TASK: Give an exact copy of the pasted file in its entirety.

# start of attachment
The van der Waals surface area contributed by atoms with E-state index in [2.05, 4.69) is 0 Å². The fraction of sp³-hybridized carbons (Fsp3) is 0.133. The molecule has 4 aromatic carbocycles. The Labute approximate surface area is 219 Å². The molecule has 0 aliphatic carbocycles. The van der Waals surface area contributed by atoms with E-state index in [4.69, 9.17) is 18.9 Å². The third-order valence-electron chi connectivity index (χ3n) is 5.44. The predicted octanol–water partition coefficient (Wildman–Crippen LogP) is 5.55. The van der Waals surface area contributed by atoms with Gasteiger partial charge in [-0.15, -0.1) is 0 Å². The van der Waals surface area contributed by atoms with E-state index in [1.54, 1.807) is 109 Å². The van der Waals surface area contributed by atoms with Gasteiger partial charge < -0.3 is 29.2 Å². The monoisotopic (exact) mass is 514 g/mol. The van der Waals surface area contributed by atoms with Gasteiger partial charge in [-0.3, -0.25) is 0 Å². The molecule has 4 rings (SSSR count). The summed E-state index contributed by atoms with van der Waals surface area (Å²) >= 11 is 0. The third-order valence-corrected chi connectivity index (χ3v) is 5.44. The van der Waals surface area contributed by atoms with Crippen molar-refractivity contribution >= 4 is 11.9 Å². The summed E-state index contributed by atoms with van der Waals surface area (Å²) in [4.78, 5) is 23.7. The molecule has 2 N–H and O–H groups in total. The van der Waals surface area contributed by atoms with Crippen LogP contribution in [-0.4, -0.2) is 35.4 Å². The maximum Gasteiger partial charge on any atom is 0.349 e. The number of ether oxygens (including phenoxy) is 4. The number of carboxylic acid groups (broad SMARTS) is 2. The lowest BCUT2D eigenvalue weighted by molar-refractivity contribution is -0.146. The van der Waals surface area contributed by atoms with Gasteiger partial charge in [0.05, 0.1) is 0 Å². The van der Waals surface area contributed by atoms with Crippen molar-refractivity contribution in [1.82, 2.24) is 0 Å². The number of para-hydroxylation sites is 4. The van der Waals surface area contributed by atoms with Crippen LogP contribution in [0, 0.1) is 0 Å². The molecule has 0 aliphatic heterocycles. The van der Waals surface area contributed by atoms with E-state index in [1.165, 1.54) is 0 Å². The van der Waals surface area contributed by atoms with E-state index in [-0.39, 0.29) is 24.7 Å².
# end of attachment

The van der Waals surface area contributed by atoms with E-state index in [2.05, 4.69) is 0 Å². The fraction of sp³-hybridized carbons (Fsp3) is 0.133. The molecule has 4 aromatic carbocycles. The Labute approximate surface area is 219 Å². The molecule has 0 aliphatic carbocycles. The van der Waals surface area contributed by atoms with E-state index in [4.69, 9.17) is 18.9 Å². The third-order valence-electron chi connectivity index (χ3n) is 5.44. The predicted octanol–water partition coefficient (Wildman–Crippen LogP) is 5.55. The van der Waals surface area contributed by atoms with Gasteiger partial charge in [-0.15, -0.1) is 0 Å². The van der Waals surface area contributed by atoms with E-state index in [1.54, 1.807) is 109 Å². The van der Waals surface area contributed by atoms with Gasteiger partial charge < -0.3 is 29.2 Å². The monoisotopic (exact) mass is 514 g/mol. The van der Waals surface area contributed by atoms with Gasteiger partial charge in [-0.3, -0.25) is 0 Å². The molecule has 4 rings (SSSR count). The summed E-state index contributed by atoms with van der Waals surface area (Å²) >= 11 is 0. The third-order valence-corrected chi connectivity index (χ3v) is 5.44. The van der Waals surface area contributed by atoms with Crippen molar-refractivity contribution >= 4 is 11.9 Å². The summed E-state index contributed by atoms with van der Waals surface area (Å²) in [4.78, 5) is 23.7. The molecule has 2 N–H and O–H groups in total. The van der Waals surface area contributed by atoms with Crippen LogP contribution in [-0.4, -0.2) is 35.4 Å². The maximum Gasteiger partial charge on any atom is 0.349 e. The number of ether oxygens (including phenoxy) is 4. The number of carboxylic acid groups (broad SMARTS) is 2. The lowest BCUT2D eigenvalue weighted by molar-refractivity contribution is -0.146. The van der Waals surface area contributed by atoms with Gasteiger partial charge in [0.05, 0.1) is 0 Å². The van der Waals surface area contributed by atoms with Crippen molar-refractivity contribution in [1.82, 2.24) is 0 Å². The number of para-hydroxylation sites is 4. The van der Waals surface area contributed by atoms with Crippen LogP contribution in [0, 0.1) is 0 Å². The molecule has 0 aliphatic heterocycles. The van der Waals surface area contributed by atoms with E-state index in [1.165, 1.54) is 0 Å². The van der Waals surface area contributed by atoms with E-state index in [-0.39, 0.29) is 24.7 Å².